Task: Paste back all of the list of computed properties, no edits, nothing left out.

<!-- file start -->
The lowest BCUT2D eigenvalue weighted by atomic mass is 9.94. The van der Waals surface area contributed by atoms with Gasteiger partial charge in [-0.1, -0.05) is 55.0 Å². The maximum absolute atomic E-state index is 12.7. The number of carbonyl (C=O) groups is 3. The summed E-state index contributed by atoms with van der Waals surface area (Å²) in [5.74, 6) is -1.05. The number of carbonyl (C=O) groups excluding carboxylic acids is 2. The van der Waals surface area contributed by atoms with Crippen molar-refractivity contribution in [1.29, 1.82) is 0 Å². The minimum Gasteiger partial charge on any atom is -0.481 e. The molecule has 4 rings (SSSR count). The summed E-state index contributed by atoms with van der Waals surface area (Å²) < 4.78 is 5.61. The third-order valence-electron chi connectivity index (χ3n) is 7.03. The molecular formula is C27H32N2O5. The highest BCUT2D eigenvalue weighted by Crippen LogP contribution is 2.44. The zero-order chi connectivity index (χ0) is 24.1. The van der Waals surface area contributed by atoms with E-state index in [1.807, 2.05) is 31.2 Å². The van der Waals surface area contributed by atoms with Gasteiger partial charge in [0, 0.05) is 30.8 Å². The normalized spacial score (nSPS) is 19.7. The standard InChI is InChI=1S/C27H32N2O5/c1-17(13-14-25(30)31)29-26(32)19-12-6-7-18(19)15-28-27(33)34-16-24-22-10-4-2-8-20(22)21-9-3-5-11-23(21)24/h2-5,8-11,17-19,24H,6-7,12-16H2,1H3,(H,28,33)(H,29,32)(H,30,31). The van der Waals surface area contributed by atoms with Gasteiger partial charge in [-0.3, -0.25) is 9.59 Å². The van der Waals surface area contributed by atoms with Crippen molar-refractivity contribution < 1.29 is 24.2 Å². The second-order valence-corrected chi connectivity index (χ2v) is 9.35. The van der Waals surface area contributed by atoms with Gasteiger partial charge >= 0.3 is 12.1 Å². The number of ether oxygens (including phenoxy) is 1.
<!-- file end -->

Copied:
The lowest BCUT2D eigenvalue weighted by atomic mass is 9.94. The van der Waals surface area contributed by atoms with Gasteiger partial charge in [-0.1, -0.05) is 55.0 Å². The maximum absolute atomic E-state index is 12.7. The number of carbonyl (C=O) groups is 3. The summed E-state index contributed by atoms with van der Waals surface area (Å²) in [5.74, 6) is -1.05. The number of carbonyl (C=O) groups excluding carboxylic acids is 2. The van der Waals surface area contributed by atoms with Crippen molar-refractivity contribution in [1.29, 1.82) is 0 Å². The minimum Gasteiger partial charge on any atom is -0.481 e. The molecule has 4 rings (SSSR count). The summed E-state index contributed by atoms with van der Waals surface area (Å²) < 4.78 is 5.61. The third-order valence-electron chi connectivity index (χ3n) is 7.03. The molecular formula is C27H32N2O5. The highest BCUT2D eigenvalue weighted by Crippen LogP contribution is 2.44. The zero-order chi connectivity index (χ0) is 24.1. The van der Waals surface area contributed by atoms with E-state index in [1.807, 2.05) is 31.2 Å². The van der Waals surface area contributed by atoms with Gasteiger partial charge in [0, 0.05) is 30.8 Å². The normalized spacial score (nSPS) is 19.7. The standard InChI is InChI=1S/C27H32N2O5/c1-17(13-14-25(30)31)29-26(32)19-12-6-7-18(19)15-28-27(33)34-16-24-22-10-4-2-8-20(22)21-9-3-5-11-23(21)24/h2-5,8-11,17-19,24H,6-7,12-16H2,1H3,(H,28,33)(H,29,32)(H,30,31). The van der Waals surface area contributed by atoms with Gasteiger partial charge in [-0.3, -0.25) is 9.59 Å². The van der Waals surface area contributed by atoms with Crippen molar-refractivity contribution < 1.29 is 24.2 Å². The second-order valence-corrected chi connectivity index (χ2v) is 9.35. The van der Waals surface area contributed by atoms with Gasteiger partial charge >= 0.3 is 12.1 Å². The number of ether oxygens (including phenoxy) is 1.